• Sep

    Create Your own Social Media Site: How to Install BuddyPress on WordPress Site

    It’s been called everything from “social networking in a box” to “Facebook without the terms of service,” but until earlier this year, BuddyPress was a relatively unknown outside the WordPress MU (multiple user) community. The release of BuddyPress 1.2 last month is starting to change that, making it possible to add a social networking layer to the standard, self-hosted version of WordPress (AKA, the WordPress.org install) for the first time. (Note: BuddyPress can’t be installed on WordPress.com-hosted blogs.) So, if you like Facebook or MySpace, but aren’t a fan of the terms of service or other fallbacks of those...
  • Sep

    The WordPress Projects You Haven’t Heard of: WPMU, BuddyPress, BBPress, BackPress

    Like there are many different versions of WordPress, there are also a handful of related side projects WordPress users should be familiar with. All of these projects are open source and GPL licensed, which means there are few restrictions to using them. These projects also use much of the same functionality and integrate well with one another, which is nice for those who are familiar with the WordPress code base and functionality. Some projects are even portable and have the ability to stand on their own if developed correctly. A closer look at the entire WordPress family: WordPress.com vs....
  • Aug

    What to do When Your Favorite Blogging or Social Site Closes its Doors

    Ning’s recent announcement that it will be doing away with the free portion of its social networking service was one of the hot topics at last weekend’s WordCamp in San Francisco. Ning, for those who haven’t messed with it, is a social networking platform that’s ranked in the top 150 by Alexa and has millions of users who use the service to “explore and express their interests, discover new passions, and meet new people around shared pursuits.” The Ning move, whether you agree with it or not, brought up a good question: What do you do when your favorite...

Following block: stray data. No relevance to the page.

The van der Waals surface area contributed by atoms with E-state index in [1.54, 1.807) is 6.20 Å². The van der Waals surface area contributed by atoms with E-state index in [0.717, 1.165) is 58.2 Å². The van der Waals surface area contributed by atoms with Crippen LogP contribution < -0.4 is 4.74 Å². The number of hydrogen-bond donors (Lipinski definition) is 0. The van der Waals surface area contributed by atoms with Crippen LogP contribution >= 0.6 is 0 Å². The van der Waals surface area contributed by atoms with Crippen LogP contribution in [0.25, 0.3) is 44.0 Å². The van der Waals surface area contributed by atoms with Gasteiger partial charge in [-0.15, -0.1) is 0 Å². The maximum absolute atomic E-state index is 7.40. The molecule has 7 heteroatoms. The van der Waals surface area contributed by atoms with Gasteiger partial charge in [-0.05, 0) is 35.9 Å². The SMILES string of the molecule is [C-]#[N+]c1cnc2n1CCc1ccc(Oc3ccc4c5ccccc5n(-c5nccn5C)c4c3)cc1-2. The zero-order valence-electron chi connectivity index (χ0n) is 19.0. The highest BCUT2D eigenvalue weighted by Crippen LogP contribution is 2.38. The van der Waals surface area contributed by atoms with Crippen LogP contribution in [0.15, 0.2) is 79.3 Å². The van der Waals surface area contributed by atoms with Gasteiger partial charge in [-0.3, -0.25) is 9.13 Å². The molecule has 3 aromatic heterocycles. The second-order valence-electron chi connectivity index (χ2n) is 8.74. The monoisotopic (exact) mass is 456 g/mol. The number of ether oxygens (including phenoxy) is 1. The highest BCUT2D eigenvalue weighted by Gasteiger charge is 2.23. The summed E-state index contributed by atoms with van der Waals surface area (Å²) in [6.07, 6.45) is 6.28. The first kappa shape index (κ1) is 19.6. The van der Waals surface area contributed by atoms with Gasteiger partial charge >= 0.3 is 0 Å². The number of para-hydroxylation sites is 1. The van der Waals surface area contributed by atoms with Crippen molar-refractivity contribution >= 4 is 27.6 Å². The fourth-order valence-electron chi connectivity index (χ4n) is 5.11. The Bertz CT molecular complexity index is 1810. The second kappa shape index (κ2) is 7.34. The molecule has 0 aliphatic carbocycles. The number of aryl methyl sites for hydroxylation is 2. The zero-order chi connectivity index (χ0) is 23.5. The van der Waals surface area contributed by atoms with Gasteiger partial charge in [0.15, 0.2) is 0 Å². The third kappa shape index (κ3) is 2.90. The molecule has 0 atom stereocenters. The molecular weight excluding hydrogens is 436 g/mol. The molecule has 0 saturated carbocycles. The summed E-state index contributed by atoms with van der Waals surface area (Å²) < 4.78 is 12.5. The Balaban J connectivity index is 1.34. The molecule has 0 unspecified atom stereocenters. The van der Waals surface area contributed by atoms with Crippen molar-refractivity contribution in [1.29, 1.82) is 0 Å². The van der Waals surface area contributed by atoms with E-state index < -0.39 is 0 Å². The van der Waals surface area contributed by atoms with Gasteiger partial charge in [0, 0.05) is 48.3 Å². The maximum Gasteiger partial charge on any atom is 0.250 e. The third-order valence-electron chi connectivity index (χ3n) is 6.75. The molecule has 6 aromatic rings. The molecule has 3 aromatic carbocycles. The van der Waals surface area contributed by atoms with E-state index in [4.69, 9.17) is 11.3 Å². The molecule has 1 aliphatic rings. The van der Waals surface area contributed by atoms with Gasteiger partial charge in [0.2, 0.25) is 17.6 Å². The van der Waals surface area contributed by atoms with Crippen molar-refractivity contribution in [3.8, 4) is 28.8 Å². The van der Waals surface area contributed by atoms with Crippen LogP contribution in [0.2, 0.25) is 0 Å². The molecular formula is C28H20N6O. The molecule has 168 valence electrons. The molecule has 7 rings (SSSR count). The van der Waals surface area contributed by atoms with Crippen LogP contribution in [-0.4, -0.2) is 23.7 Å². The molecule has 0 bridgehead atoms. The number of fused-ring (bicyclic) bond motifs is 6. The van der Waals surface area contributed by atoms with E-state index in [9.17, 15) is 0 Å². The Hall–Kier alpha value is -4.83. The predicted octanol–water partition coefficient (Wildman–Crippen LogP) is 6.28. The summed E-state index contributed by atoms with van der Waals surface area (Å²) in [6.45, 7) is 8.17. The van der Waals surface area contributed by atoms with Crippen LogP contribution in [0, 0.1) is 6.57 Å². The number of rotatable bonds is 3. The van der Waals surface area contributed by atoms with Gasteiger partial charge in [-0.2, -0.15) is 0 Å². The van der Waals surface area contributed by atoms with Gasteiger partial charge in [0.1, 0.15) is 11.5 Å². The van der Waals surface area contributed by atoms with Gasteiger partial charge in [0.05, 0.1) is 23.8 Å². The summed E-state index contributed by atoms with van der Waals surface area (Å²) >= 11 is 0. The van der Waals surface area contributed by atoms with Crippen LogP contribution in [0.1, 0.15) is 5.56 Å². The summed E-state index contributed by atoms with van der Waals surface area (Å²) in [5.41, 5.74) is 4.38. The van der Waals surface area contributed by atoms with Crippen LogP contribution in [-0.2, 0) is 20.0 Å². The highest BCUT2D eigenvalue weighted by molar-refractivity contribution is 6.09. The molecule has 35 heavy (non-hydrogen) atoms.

• Aug

    Word 2010 Review: Improving Collaboration and Navigation

    When I first made the jump from Microsoft Word 97 to Word 2007, it was just that … a giant leap. Going a decade between software updates is as dumb as it sounds, but when you’re used to a solid word processor like Word 97, you tend to stick with what you know. Word 2007 changed all that. XML file formats and a revamped interface drove me crazy for the first couple weeks (months?), but after time (and a few patches that made ’07 files compatible with older versions of Word), I became a fan. Luckily for Word 2007...
  • Aug

    WordPress needs a mascot – How about Woodward the Wombat?

    I don’t know how the idea came up – it was probably the volatile mix of WordCamp L.A., Disneyland, NFL Opening weekend and Week 2 of the college football season – but on the way back from SoCal this week I started thinking about how WordPress needs a mascot. Yeah, that’s the kind of stuff I think about while waiting for WP presentations or in long lines to meet Goofy and Co. at the Happiest Place on Earth. WordPress needs its Mickey. Its Albert the Gator (University of Florida). Its own Tux the Penguin (Linux). Something cool, yet somewhat...
  • Mar

    What to do when Blogger kills FTP access in March 2010

    This how-to not only gives you some answers on what to do when Blogger.com discontinues FTP support, but offers up some solutions for bloggers on a Blogspot subdomain looking to move to their own domain. According to an email I received the other day from Blogger.com product manager Rick Klau, Blogger will be discontinuing FTP support as of March 26, 2010. This is a blow for bloggers who have been using the Blogger platform to publish via FTP on their own domains, rather than subdomains hosted by Blogger.com. Blogger, which has been around since 1999, claims that “only .5%...